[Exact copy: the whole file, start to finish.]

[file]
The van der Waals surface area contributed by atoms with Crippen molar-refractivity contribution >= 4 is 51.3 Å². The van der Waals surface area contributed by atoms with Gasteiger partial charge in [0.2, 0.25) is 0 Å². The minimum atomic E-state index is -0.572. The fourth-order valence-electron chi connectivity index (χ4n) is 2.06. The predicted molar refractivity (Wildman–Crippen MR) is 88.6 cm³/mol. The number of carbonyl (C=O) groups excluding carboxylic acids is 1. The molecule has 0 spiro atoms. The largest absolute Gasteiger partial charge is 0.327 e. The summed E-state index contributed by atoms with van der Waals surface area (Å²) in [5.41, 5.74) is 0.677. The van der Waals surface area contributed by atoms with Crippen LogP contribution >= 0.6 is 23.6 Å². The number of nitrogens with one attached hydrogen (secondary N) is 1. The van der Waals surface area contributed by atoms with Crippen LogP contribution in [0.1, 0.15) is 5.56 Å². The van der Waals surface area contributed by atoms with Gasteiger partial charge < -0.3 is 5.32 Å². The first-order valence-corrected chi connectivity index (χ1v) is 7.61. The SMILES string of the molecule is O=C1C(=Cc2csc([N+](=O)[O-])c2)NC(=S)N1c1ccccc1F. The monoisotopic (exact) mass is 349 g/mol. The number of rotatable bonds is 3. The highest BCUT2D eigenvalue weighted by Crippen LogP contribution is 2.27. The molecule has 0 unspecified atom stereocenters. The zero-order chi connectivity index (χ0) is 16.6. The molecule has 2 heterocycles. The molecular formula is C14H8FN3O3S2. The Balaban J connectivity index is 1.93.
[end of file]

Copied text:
The van der Waals surface area contributed by atoms with Crippen molar-refractivity contribution >= 4 is 51.3 Å². The van der Waals surface area contributed by atoms with Gasteiger partial charge in [0.2, 0.25) is 0 Å². The minimum atomic E-state index is -0.572. The fourth-order valence-electron chi connectivity index (χ4n) is 2.06. The predicted molar refractivity (Wildman–Crippen MR) is 88.6 cm³/mol. The number of carbonyl (C=O) groups excluding carboxylic acids is 1. The molecule has 0 spiro atoms. The largest absolute Gasteiger partial charge is 0.327 e. The summed E-state index contributed by atoms with van der Waals surface area (Å²) in [5.41, 5.74) is 0.677. The van der Waals surface area contributed by atoms with Crippen LogP contribution >= 0.6 is 23.6 Å². The number of nitrogens with one attached hydrogen (secondary N) is 1. The van der Waals surface area contributed by atoms with Crippen LogP contribution in [0.1, 0.15) is 5.56 Å². The van der Waals surface area contributed by atoms with Gasteiger partial charge < -0.3 is 5.32 Å². The first-order valence-corrected chi connectivity index (χ1v) is 7.61. The SMILES string of the molecule is O=C1C(=Cc2csc([N+](=O)[O-])c2)NC(=S)N1c1ccccc1F. The monoisotopic (exact) mass is 349 g/mol. The number of rotatable bonds is 3. The highest BCUT2D eigenvalue weighted by Crippen LogP contribution is 2.27. The molecule has 0 unspecified atom stereocenters. The zero-order chi connectivity index (χ0) is 16.6. The molecule has 2 heterocycles. The molecular formula is C14H8FN3O3S2. The Balaban J connectivity index is 1.93.